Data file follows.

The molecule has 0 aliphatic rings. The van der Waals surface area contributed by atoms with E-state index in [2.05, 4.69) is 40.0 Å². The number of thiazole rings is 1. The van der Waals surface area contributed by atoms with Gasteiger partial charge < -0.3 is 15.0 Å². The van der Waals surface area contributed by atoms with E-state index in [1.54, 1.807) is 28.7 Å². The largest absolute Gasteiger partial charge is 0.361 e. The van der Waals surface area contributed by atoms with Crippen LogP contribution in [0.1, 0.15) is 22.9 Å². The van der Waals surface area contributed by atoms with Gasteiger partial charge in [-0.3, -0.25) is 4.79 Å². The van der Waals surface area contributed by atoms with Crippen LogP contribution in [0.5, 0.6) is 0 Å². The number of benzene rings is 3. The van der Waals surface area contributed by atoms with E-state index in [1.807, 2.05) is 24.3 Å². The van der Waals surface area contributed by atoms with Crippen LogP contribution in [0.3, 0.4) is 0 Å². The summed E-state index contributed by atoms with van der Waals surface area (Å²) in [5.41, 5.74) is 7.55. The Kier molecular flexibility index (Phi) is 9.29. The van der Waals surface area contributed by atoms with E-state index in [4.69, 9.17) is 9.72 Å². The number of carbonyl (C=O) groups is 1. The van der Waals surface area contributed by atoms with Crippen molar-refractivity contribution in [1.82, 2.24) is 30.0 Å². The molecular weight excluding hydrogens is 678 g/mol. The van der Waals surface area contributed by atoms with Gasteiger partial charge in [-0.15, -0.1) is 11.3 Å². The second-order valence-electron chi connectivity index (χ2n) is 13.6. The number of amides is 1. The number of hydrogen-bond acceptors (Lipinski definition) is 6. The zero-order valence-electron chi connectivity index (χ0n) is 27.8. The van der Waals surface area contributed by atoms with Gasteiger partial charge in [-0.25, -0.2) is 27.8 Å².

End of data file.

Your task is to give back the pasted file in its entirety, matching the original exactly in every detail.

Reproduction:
The molecule has 0 aliphatic rings. The van der Waals surface area contributed by atoms with E-state index in [2.05, 4.69) is 40.0 Å². The number of thiazole rings is 1. The van der Waals surface area contributed by atoms with Gasteiger partial charge < -0.3 is 15.0 Å². The van der Waals surface area contributed by atoms with E-state index in [1.54, 1.807) is 28.7 Å². The largest absolute Gasteiger partial charge is 0.361 e. The van der Waals surface area contributed by atoms with Crippen LogP contribution in [0.1, 0.15) is 22.9 Å². The van der Waals surface area contributed by atoms with Gasteiger partial charge in [-0.3, -0.25) is 4.79 Å². The van der Waals surface area contributed by atoms with Crippen LogP contribution in [0.5, 0.6) is 0 Å². The number of benzene rings is 3. The van der Waals surface area contributed by atoms with E-state index in [1.807, 2.05) is 24.3 Å². The van der Waals surface area contributed by atoms with Crippen LogP contribution in [0.3, 0.4) is 0 Å². The summed E-state index contributed by atoms with van der Waals surface area (Å²) in [5.41, 5.74) is 7.55. The Kier molecular flexibility index (Phi) is 9.29. The van der Waals surface area contributed by atoms with E-state index in [4.69, 9.17) is 9.72 Å². The number of carbonyl (C=O) groups is 1. The van der Waals surface area contributed by atoms with Crippen molar-refractivity contribution in [1.82, 2.24) is 30.0 Å². The molecular weight excluding hydrogens is 678 g/mol. The van der Waals surface area contributed by atoms with Gasteiger partial charge in [-0.15, -0.1) is 11.3 Å². The second-order valence-electron chi connectivity index (χ2n) is 13.6. The number of amides is 1. The number of hydrogen-bond acceptors (Lipinski definition) is 6. The zero-order valence-electron chi connectivity index (χ0n) is 27.8. The van der Waals surface area contributed by atoms with Gasteiger partial charge in [-0.25, -0.2) is 27.8 Å².